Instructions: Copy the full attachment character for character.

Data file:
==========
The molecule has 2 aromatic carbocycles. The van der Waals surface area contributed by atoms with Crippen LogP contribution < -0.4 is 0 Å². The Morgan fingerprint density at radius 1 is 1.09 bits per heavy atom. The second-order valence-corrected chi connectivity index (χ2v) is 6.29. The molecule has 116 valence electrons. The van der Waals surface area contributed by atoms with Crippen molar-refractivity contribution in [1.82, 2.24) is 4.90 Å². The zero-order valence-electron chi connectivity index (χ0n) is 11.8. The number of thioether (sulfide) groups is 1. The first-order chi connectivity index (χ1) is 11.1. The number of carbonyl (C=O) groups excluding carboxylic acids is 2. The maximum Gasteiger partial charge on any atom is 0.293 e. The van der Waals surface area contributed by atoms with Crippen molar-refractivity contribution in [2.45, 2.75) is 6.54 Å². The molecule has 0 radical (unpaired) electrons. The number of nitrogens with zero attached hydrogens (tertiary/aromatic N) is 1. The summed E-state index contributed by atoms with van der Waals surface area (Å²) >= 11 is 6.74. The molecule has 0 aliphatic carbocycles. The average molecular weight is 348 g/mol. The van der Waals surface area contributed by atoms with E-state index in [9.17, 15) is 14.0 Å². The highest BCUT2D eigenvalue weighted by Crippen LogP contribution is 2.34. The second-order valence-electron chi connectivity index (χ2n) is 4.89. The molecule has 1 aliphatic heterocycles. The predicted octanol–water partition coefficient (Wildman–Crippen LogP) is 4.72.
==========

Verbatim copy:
The molecule has 2 aromatic carbocycles. The van der Waals surface area contributed by atoms with Crippen LogP contribution < -0.4 is 0 Å². The Morgan fingerprint density at radius 1 is 1.09 bits per heavy atom. The second-order valence-corrected chi connectivity index (χ2v) is 6.29. The molecule has 116 valence electrons. The van der Waals surface area contributed by atoms with Crippen molar-refractivity contribution in [1.82, 2.24) is 4.90 Å². The zero-order valence-electron chi connectivity index (χ0n) is 11.8. The number of thioether (sulfide) groups is 1. The first-order chi connectivity index (χ1) is 11.1. The number of carbonyl (C=O) groups excluding carboxylic acids is 2. The maximum Gasteiger partial charge on any atom is 0.293 e. The van der Waals surface area contributed by atoms with Crippen molar-refractivity contribution in [2.45, 2.75) is 6.54 Å². The molecule has 0 radical (unpaired) electrons. The number of nitrogens with zero attached hydrogens (tertiary/aromatic N) is 1. The summed E-state index contributed by atoms with van der Waals surface area (Å²) >= 11 is 6.74. The molecule has 0 aliphatic carbocycles. The average molecular weight is 348 g/mol. The van der Waals surface area contributed by atoms with E-state index in [9.17, 15) is 14.0 Å². The highest BCUT2D eigenvalue weighted by Crippen LogP contribution is 2.34. The second-order valence-electron chi connectivity index (χ2n) is 4.89. The molecule has 1 aliphatic heterocycles. The predicted octanol–water partition coefficient (Wildman–Crippen LogP) is 4.72.